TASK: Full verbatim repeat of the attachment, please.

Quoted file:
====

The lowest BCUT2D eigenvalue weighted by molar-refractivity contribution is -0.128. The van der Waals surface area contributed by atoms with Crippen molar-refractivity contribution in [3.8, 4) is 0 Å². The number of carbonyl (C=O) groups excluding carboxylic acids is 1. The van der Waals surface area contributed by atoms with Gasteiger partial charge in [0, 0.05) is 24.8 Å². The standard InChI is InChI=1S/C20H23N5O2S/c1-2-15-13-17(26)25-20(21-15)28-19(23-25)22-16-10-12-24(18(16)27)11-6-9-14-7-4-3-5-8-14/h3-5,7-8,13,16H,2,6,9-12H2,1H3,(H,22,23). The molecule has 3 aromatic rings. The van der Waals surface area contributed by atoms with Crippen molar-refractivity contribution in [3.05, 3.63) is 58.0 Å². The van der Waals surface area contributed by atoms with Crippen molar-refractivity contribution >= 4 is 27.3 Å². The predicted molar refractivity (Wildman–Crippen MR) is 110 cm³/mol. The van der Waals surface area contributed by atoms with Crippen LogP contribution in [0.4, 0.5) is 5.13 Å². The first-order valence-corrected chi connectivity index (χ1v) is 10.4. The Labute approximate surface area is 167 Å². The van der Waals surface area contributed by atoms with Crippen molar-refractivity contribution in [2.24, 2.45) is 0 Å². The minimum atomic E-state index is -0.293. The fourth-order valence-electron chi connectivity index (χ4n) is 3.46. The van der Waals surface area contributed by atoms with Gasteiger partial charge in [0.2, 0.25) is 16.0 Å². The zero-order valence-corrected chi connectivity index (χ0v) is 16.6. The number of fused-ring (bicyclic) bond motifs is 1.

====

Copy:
The lowest BCUT2D eigenvalue weighted by molar-refractivity contribution is -0.128. The van der Waals surface area contributed by atoms with Crippen molar-refractivity contribution in [3.8, 4) is 0 Å². The number of carbonyl (C=O) groups excluding carboxylic acids is 1. The van der Waals surface area contributed by atoms with Gasteiger partial charge in [0, 0.05) is 24.8 Å². The standard InChI is InChI=1S/C20H23N5O2S/c1-2-15-13-17(26)25-20(21-15)28-19(23-25)22-16-10-12-24(18(16)27)11-6-9-14-7-4-3-5-8-14/h3-5,7-8,13,16H,2,6,9-12H2,1H3,(H,22,23). The molecule has 3 aromatic rings. The van der Waals surface area contributed by atoms with Crippen molar-refractivity contribution in [3.05, 3.63) is 58.0 Å². The van der Waals surface area contributed by atoms with Crippen molar-refractivity contribution >= 4 is 27.3 Å². The predicted molar refractivity (Wildman–Crippen MR) is 110 cm³/mol. The van der Waals surface area contributed by atoms with Crippen LogP contribution in [0.4, 0.5) is 5.13 Å². The first-order valence-corrected chi connectivity index (χ1v) is 10.4. The Labute approximate surface area is 167 Å². The van der Waals surface area contributed by atoms with Crippen molar-refractivity contribution in [2.24, 2.45) is 0 Å². The minimum atomic E-state index is -0.293. The fourth-order valence-electron chi connectivity index (χ4n) is 3.46. The van der Waals surface area contributed by atoms with Gasteiger partial charge in [0.2, 0.25) is 16.0 Å². The zero-order valence-corrected chi connectivity index (χ0v) is 16.6. The number of fused-ring (bicyclic) bond motifs is 1.